Dorsey: Unequivocal. Please explain.

Dorsey: The reason I’m an unequivocal fan is, No.1, I’m probably the first person to ever be involved with an ETF with the Philadelphia Stock Exchange when they created the index participation unit which was the first ETF that ever traded in the 1980s. It was a Standard & Poor’s 500 security.

The problem with that first one is we used derivatives as the underlying, and ultimately we were sued by the futures exchange as being a futures product instead of a fund, and the futures exchange won and took the product. Right, I've heard about those.

Dorsey: So when that didn’t work, the Toronto Exchange came to the Philadelphia exchange and said, “Hey, could we use your template?” The Philadelphia exchange gave them a template and they came out with the TIPs, Toronto index participation units. But the difference here is the underlying was real stocks. So it was the first one that took and traded and has been trading every since. So that’s really the first ETF.

Dorsey: Yes, and I can’t tell you how many seminars I have taught to professionals on ETFs and the eyes that widen and the lives that change once they understand it and understand how to use it; it tells me we’re on the right path and this is the exact right product.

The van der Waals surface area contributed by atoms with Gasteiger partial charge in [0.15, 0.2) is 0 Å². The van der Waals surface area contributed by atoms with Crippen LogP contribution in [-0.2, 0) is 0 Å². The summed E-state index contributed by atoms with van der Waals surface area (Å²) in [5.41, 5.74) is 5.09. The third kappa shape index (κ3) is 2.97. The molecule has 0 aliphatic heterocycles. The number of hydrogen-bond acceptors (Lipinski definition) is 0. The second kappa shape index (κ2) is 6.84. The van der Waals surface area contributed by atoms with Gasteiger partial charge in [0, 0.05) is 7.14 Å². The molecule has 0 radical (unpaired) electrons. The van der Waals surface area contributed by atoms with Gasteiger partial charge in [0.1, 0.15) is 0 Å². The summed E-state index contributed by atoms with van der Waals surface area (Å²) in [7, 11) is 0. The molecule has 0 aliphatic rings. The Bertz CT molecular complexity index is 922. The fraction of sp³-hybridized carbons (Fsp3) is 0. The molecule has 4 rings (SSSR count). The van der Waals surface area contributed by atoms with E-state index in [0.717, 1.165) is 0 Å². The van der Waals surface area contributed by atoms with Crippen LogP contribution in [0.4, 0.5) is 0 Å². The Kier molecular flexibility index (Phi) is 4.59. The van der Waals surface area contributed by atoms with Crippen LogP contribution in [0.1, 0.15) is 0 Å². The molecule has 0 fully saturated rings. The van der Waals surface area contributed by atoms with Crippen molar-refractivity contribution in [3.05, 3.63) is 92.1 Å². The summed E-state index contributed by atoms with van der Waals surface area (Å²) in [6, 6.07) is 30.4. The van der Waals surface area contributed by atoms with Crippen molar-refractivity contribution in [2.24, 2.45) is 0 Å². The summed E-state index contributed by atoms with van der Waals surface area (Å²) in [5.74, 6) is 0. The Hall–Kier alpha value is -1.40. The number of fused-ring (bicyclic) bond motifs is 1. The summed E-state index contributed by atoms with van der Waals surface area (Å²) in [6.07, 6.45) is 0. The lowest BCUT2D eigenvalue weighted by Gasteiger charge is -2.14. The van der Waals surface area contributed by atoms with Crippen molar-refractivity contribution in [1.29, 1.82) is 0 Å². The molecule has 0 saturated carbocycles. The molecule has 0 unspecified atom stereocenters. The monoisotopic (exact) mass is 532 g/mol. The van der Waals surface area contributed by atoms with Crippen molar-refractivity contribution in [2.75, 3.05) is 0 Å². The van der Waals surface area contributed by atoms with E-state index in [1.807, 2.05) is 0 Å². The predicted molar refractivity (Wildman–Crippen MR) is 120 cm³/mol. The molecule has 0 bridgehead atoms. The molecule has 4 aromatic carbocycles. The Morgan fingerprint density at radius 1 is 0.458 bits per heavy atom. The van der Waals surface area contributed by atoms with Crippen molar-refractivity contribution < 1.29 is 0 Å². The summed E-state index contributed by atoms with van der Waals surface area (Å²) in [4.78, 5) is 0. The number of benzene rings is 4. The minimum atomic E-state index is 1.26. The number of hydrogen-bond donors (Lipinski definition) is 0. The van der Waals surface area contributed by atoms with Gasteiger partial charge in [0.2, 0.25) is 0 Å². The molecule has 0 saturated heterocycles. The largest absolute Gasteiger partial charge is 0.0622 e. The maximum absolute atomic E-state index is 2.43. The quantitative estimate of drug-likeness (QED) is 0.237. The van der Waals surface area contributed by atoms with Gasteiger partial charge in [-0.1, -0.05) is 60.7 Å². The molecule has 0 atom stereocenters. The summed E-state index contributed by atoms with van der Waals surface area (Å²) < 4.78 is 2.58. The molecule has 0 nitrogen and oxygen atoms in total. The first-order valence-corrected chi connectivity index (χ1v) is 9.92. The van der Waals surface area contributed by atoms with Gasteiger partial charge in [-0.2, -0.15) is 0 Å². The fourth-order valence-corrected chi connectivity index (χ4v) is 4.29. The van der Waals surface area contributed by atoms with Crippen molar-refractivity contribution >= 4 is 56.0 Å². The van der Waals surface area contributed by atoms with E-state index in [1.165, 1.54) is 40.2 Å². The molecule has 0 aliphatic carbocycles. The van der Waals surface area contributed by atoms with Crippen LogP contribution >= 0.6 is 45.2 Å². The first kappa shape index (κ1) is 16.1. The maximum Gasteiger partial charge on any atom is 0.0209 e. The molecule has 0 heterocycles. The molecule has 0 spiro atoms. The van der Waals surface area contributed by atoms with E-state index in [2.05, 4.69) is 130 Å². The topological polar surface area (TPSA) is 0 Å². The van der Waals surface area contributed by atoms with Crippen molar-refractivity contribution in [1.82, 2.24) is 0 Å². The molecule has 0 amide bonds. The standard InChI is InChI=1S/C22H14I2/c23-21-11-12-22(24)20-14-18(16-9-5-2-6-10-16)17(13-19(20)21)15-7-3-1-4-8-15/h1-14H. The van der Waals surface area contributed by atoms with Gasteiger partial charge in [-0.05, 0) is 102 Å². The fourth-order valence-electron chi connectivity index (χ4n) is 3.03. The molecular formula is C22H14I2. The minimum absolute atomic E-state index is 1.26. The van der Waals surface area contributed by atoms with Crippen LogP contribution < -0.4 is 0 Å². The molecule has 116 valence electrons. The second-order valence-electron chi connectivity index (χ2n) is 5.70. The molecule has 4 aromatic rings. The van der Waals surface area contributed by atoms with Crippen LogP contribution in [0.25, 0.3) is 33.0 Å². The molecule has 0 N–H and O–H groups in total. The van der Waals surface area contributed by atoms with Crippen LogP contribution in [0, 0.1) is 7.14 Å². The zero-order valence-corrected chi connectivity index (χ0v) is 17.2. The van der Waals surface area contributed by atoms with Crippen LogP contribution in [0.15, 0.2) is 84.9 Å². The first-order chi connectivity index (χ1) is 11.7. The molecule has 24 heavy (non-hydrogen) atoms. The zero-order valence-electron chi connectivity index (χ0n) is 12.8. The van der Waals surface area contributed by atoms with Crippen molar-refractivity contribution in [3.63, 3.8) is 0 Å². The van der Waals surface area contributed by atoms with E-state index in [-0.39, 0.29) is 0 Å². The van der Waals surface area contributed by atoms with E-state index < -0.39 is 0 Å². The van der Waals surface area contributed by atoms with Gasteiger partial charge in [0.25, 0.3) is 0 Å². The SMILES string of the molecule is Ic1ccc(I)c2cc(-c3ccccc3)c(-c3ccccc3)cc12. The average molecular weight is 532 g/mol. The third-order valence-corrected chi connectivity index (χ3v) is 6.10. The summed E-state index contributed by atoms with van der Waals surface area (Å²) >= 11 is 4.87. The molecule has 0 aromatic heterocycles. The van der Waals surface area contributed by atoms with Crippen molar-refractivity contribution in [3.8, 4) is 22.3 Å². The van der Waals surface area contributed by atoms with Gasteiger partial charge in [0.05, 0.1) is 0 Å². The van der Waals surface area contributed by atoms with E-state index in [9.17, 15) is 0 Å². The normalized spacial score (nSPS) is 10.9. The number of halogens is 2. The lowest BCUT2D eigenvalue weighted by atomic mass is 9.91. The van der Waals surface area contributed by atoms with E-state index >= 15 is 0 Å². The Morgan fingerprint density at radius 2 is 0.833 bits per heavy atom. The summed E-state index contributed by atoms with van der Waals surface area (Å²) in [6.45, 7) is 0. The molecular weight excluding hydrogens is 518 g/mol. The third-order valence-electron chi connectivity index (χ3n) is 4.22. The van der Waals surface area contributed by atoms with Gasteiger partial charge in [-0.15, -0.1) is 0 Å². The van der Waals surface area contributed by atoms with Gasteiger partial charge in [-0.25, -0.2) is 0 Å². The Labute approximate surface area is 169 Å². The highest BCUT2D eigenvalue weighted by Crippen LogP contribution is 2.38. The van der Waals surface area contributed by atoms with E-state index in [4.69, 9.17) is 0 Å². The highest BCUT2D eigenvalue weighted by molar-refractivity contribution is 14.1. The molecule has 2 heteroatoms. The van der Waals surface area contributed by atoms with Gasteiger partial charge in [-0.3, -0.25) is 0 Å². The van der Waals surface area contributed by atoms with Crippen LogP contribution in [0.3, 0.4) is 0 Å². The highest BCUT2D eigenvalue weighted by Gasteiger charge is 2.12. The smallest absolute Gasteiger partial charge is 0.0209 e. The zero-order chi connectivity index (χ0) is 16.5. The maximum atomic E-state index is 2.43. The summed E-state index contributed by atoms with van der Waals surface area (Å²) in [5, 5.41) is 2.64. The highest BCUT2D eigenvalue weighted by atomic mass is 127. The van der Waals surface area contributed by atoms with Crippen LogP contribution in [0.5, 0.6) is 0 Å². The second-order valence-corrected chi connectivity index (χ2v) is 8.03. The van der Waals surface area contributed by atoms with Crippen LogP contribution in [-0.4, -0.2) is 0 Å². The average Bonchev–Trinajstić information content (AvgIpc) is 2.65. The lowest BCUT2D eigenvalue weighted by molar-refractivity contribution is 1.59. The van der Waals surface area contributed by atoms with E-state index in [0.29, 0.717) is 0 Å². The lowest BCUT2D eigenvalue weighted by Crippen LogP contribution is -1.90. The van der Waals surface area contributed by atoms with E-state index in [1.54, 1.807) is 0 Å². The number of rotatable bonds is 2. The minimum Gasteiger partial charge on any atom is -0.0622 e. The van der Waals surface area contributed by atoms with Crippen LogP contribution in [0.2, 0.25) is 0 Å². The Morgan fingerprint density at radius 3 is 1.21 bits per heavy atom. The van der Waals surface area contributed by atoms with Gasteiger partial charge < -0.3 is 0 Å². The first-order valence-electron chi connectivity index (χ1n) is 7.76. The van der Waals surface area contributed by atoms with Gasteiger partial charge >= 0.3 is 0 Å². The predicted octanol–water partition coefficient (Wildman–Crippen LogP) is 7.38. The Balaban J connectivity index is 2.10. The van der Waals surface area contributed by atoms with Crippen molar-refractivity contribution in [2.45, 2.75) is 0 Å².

Like I’ve said to you before, it’s probably the most important product ever created in my 39 years in this business. And I believe back then when I talked to you that we’re in the first foot of a 26-mile marathon. And regarding this educational effort that needs to take shape over the coming years, when does a typical investor with sizable investable assets turn to his or her broker and say, “Listen, we need to segue my holdings into an ETF wrapper”? Will that happen in five years, or 10 years? What do you think?

Dorsey: I'd say we’ll be a long way down the road in five years. So, any stockbroker out there, any advisor, had better embrace ETFs, had better embrace ETF alchemy and understand how to put these portfolios together, and companies like DWA need to help brokers. Because as fees and commissions continue to get more compressed, they have to find new ways to go out and talk to the public and get new accounts.